[The following is an exact transcript of this podcast.]
February 12th is the 200th birthday of Charles Darwin and Abraham Lincoln. But they’re linked by something else, too. Before Darwin, natural philosophers held to a point of view called typology, or essentialism. Members of a particular class were all the same. For example, all triangles have the same fundamental characteristic: three sides.
This way of thinking, however, extended to the biological world, including humans. As the great evolutionary biologist Ernst Mayr wrote in an essay in the July, 2000, issue of Scientific American, “For the typologist, Caucasians, Africans, Asians or Inuits are types that conspicuously differ from other human ethnic groups. This mode of thinking leads to racism.” But Darwin replaced typology with the new concept of populations. Groupings of organisms are populations of unique individuals—who vary.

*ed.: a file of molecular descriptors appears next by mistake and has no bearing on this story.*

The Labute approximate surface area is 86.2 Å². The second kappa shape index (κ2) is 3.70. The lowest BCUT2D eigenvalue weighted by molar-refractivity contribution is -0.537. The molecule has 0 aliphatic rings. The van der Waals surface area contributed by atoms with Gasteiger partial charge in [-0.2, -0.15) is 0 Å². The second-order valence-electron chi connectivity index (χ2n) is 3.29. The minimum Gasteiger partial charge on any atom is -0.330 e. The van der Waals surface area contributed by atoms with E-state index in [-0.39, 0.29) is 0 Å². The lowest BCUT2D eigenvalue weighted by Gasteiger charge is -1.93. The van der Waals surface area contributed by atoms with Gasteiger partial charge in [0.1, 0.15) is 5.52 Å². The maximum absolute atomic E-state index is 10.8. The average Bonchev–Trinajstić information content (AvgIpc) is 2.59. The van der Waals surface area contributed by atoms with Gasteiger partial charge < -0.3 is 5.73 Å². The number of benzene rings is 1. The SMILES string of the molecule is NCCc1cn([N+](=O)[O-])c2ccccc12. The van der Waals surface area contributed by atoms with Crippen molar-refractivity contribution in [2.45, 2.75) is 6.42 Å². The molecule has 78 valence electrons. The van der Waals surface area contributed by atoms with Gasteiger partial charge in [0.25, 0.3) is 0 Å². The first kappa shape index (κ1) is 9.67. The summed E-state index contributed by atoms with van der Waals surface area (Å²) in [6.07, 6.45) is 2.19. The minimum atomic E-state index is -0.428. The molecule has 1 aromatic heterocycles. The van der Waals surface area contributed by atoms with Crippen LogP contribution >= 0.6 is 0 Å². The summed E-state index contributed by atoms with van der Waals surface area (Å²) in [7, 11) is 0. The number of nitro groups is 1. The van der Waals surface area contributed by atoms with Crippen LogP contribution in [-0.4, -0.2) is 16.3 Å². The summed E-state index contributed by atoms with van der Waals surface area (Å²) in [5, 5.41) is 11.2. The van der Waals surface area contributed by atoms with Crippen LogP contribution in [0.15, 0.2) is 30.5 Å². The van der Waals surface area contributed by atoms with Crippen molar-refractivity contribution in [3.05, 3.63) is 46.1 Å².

Typology offered a philosophical justification for a slave being worth three fifths of a white person in the Constitution. But now science insisted that all people, regardless of race, were fully human. A viewpoint that finally began to be put in practice in the U.S. by Lincoln.